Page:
More "Six Degrees of Adnan Khashoggi"

Gossip, speculation, and scuttlebutt about politics.
Nov. 14 2001 6:31 PM

"Six Degrees of Adnan Khashoggi," Part 4

The 9/11 edition.

As Chatterbox previously noted (here, here, and here), Adnan Khashoggi is connected to every shocking event that has occurred since 1960, usually by no more than one or two degrees. A partial list would include Iran-Contra, Wedtech, BCCI, the Marcos Philippine kleptocracy, the Synfuels fiasco, and the discovery of buried mustard gas in the pricy Spring Valley neighborhood of Washington, D.C. To these we must now add the tragic events of Sept. 11.

As always, Chatterbox emphasizes that Khashoggi's proximity to these events does not demonstrate criminality on his part. But it does illustrate Khashoggi's "Where's Waldo?"-like ubiquity in the noir environment where shocking events tend to take place. Khashoggi is what the journalist Malcolm Gladwell has termed a "connector," that is, a person who stands at the intersection of many social networks. (For more on Gladwellian connectors, click here.) At the moment, Khashoggi appears to be preoccupied with a Securities and Exchange Commission investigation and pending class action concerning some alleged financial improprieties on the part of a Khashoggi-controlled telemarketing and infotainment company called GenesisIntermedia. This story has been bird-dogged by David Evans, the small-caps columnist for Bloomberg News. Hence our first connection to 9/11: Bloomberg News' founder, Michael Bloomberg, just got himself elected mayor of New York City in the confusing aftermath of the World Trade Center's collapse.

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Khashoggi's second connection to 9/11 is more direct but also more difficult to verify: An Oct. 7 article by Frank Connolly in Ireland's Sunday Business Postquotes unnamed U.S. intelligence officials alleging that Khashoggi has made "protection payments" to Osama Bin Laden.

The other connections mostly fall into the category, "If You're a Rich Guy From Saudi Arabia, It's a Small World." We begin with this passage from Peter Bergen's new book, Holy War, Inc.:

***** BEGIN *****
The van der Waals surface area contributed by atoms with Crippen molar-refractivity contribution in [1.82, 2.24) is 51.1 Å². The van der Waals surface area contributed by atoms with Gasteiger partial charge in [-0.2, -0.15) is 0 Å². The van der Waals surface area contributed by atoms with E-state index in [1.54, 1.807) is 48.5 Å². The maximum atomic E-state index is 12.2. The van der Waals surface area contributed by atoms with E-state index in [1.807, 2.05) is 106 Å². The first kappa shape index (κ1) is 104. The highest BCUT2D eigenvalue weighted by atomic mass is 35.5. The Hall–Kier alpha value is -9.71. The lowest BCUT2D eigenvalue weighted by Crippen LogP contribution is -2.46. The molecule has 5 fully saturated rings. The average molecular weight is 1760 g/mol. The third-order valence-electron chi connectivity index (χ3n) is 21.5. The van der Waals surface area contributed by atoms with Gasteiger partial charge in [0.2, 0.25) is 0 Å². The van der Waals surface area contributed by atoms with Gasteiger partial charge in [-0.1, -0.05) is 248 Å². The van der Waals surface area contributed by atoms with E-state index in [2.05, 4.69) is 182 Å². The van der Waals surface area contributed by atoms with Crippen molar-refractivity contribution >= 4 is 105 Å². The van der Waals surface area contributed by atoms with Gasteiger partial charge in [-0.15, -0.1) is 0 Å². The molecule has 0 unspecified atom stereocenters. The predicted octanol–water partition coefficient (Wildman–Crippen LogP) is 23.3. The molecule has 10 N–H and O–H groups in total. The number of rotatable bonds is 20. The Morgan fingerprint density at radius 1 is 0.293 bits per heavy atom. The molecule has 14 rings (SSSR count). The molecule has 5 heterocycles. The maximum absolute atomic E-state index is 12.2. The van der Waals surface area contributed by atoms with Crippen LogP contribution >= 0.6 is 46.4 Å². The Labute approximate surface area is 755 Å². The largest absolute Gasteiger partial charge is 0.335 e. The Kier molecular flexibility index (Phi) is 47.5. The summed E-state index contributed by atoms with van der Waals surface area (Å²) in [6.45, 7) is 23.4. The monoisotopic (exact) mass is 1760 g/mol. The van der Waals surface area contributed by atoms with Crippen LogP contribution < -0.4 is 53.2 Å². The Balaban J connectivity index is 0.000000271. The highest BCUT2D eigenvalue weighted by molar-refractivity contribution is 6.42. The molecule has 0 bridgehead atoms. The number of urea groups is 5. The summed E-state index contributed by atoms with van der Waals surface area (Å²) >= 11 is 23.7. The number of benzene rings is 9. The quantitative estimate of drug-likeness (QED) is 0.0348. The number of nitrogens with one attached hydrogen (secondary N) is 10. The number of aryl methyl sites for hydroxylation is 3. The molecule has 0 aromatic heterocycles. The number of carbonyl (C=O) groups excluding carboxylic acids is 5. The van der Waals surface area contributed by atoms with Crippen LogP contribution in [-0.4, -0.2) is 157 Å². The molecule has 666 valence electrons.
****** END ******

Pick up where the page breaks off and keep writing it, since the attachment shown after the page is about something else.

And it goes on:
During this period Mohammed bin Laden [a.k.a. Osama's rich dad, now deceased] would also jump-start the career of another Saudi billionaire, Adnan Khashoggi, known in the West for his flamboyant spending, his walk-on part in the Iran-contra scandal, and his nephew, Dodi Fayed, who died along with Princess Diana in the Paris car crash. In the early 1950s Mohammed needed some trucks for his construction business in a hurry. Khashoggi was able to make a $500,000 purchase of trucks in the United States, for which Mohammed paid him a commission of $50,000. It was Khashoggi's first business deal.

Also, drawing from a Sept. 23 article by Greg Burton in the Salt Lake Tribune:

  • Adnan Khashoggi's father, Mohammed Khashoggi, was Mohammed Bin Laden's family physician;
  • Adnan Khashoggi attended college in Alexandria, Egypt, with some of Mohammed Bin Laden's children (though not Osama, who's a good 20 years younger).
  • Soon after Sept. 11, it was alleged, apparently inaccurately, that the CIA had once funded Bin Laden. Khashoggi has almost certainly received financial assistance over the years from the CIA.
  • Manhattan U.S. Attorney Rudolph Giuliani once tried (unsuccessfully) to prosecute Adnan Khashoggi for fraud in connection with a real estate venture. Khashoggi accused Giuliani of grandstanding in order to get elected mayor of New York. Giuliani was New York City mayor on Sept. 11.

Bonus Non-9/11-Related Khashoggi Sighting: Reader Jon Lasser sent in the following snippet from "The Curse of the Sevso Silver," a long yarn by Peter Landesman in the November Atlantic about intrigue surrounding some ancient Roman treasure:

In late September, Van Rijn met with Yard detectives at the British embassy in Madrid. He had with him an old friend, a man he and the detectives had been referring to in telephone conversations as "our friend in Spain." The friend was Felice Cultrera, an amateur art-and-antiquities collector; the owner of casinos in Paris, Belgrade, and Prague; someone who was allegedly linked to the Sicilian drug-running Santapaola Mafia; and a money man for the weapons merchant Adnan Khashoggi [italics Chatterbox's].

Timothy Noah is a former Slate staffer. His  book about income inequality is The Great Divergence.

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